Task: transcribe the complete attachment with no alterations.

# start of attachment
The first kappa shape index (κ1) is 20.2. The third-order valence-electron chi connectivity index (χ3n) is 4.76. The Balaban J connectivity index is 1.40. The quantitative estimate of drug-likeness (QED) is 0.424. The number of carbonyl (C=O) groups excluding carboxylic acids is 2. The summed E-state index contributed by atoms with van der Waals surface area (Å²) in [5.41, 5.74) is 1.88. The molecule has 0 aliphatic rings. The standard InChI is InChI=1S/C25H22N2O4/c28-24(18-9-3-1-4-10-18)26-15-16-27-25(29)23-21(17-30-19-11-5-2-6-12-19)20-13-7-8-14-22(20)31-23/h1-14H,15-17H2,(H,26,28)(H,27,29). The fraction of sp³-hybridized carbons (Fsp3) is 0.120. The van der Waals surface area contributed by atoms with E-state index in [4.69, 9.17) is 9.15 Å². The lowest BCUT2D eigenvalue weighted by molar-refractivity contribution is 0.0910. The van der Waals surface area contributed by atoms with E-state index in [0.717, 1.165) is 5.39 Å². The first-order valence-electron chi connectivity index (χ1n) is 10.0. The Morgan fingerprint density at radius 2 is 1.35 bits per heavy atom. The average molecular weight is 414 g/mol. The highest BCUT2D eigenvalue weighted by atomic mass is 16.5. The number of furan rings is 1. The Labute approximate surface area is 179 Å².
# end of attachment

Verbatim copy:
The first kappa shape index (κ1) is 20.2. The third-order valence-electron chi connectivity index (χ3n) is 4.76. The Balaban J connectivity index is 1.40. The quantitative estimate of drug-likeness (QED) is 0.424. The number of carbonyl (C=O) groups excluding carboxylic acids is 2. The summed E-state index contributed by atoms with van der Waals surface area (Å²) in [5.41, 5.74) is 1.88. The molecule has 0 aliphatic rings. The standard InChI is InChI=1S/C25H22N2O4/c28-24(18-9-3-1-4-10-18)26-15-16-27-25(29)23-21(17-30-19-11-5-2-6-12-19)20-13-7-8-14-22(20)31-23/h1-14H,15-17H2,(H,26,28)(H,27,29). The fraction of sp³-hybridized carbons (Fsp3) is 0.120. The van der Waals surface area contributed by atoms with E-state index in [4.69, 9.17) is 9.15 Å². The lowest BCUT2D eigenvalue weighted by molar-refractivity contribution is 0.0910. The van der Waals surface area contributed by atoms with E-state index in [0.717, 1.165) is 5.39 Å². The first-order valence-electron chi connectivity index (χ1n) is 10.0. The Morgan fingerprint density at radius 2 is 1.35 bits per heavy atom. The average molecular weight is 414 g/mol. The highest BCUT2D eigenvalue weighted by atomic mass is 16.5. The number of furan rings is 1. The Labute approximate surface area is 179 Å².